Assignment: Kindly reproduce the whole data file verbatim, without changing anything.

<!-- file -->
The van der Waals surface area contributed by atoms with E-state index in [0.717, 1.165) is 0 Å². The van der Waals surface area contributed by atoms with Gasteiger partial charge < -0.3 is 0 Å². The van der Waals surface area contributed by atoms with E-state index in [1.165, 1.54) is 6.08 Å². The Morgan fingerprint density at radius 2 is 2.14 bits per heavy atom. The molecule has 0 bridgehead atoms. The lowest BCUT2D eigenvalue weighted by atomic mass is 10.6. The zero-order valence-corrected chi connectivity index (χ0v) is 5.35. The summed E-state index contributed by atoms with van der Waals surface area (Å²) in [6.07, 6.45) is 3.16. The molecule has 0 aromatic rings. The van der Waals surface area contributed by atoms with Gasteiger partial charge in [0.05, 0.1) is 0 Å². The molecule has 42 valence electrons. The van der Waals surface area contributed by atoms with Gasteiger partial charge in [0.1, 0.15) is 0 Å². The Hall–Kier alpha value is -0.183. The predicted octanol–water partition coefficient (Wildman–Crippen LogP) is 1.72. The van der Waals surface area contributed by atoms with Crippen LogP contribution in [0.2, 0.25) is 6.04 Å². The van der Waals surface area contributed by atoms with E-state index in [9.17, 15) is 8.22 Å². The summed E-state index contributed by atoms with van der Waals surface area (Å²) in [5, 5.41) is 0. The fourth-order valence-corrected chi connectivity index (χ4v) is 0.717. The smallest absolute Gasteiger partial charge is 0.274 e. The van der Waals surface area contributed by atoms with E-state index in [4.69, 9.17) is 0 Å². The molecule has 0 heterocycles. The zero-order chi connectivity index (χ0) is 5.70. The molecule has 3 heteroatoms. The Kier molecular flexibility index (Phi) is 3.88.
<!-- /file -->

The van der Waals surface area contributed by atoms with E-state index in [0.717, 1.165) is 0 Å². The van der Waals surface area contributed by atoms with Gasteiger partial charge < -0.3 is 0 Å². The van der Waals surface area contributed by atoms with E-state index in [1.165, 1.54) is 6.08 Å². The Morgan fingerprint density at radius 2 is 2.14 bits per heavy atom. The molecule has 0 bridgehead atoms. The lowest BCUT2D eigenvalue weighted by atomic mass is 10.6. The zero-order valence-corrected chi connectivity index (χ0v) is 5.35. The summed E-state index contributed by atoms with van der Waals surface area (Å²) in [6.07, 6.45) is 3.16. The molecule has 0 aromatic rings. The van der Waals surface area contributed by atoms with Gasteiger partial charge in [0.05, 0.1) is 0 Å². The molecule has 42 valence electrons. The van der Waals surface area contributed by atoms with Gasteiger partial charge in [0.1, 0.15) is 0 Å². The Hall–Kier alpha value is -0.183. The predicted octanol–water partition coefficient (Wildman–Crippen LogP) is 1.72. The van der Waals surface area contributed by atoms with Crippen LogP contribution in [0.2, 0.25) is 6.04 Å². The van der Waals surface area contributed by atoms with E-state index in [9.17, 15) is 8.22 Å². The summed E-state index contributed by atoms with van der Waals surface area (Å²) in [5, 5.41) is 0. The fourth-order valence-corrected chi connectivity index (χ4v) is 0.717. The smallest absolute Gasteiger partial charge is 0.274 e. The van der Waals surface area contributed by atoms with E-state index in [4.69, 9.17) is 0 Å². The molecule has 0 heterocycles. The zero-order chi connectivity index (χ0) is 5.70. The molecule has 3 heteroatoms. The Kier molecular flexibility index (Phi) is 3.88.